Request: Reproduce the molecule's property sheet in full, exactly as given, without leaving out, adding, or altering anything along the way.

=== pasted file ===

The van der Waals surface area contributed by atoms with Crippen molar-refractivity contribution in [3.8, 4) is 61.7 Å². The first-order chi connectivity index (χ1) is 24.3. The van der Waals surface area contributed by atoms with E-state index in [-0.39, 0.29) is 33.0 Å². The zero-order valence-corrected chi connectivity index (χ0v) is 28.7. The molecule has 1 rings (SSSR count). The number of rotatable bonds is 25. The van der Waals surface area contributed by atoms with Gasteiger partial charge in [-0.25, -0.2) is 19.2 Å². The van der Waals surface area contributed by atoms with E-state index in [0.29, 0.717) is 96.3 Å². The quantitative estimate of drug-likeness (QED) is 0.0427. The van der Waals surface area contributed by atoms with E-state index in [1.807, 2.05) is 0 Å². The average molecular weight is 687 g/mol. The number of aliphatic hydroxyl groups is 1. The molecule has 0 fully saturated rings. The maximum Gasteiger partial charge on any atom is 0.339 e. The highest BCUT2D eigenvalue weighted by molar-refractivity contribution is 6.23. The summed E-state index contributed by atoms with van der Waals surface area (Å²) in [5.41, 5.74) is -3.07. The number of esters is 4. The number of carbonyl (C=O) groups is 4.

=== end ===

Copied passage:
The van der Waals surface area contributed by atoms with Crippen molar-refractivity contribution in [3.8, 4) is 61.7 Å². The first-order chi connectivity index (χ1) is 24.3. The van der Waals surface area contributed by atoms with E-state index in [-0.39, 0.29) is 33.0 Å². The zero-order valence-corrected chi connectivity index (χ0v) is 28.7. The molecule has 1 rings (SSSR count). The number of rotatable bonds is 25. The van der Waals surface area contributed by atoms with Gasteiger partial charge in [-0.25, -0.2) is 19.2 Å². The van der Waals surface area contributed by atoms with E-state index in [0.29, 0.717) is 96.3 Å². The quantitative estimate of drug-likeness (QED) is 0.0427. The van der Waals surface area contributed by atoms with E-state index in [1.807, 2.05) is 0 Å². The average molecular weight is 687 g/mol. The number of aliphatic hydroxyl groups is 1. The molecule has 0 fully saturated rings. The maximum Gasteiger partial charge on any atom is 0.339 e. The highest BCUT2D eigenvalue weighted by molar-refractivity contribution is 6.23. The summed E-state index contributed by atoms with van der Waals surface area (Å²) in [5.41, 5.74) is -3.07. The number of esters is 4. The number of carbonyl (C=O) groups is 4.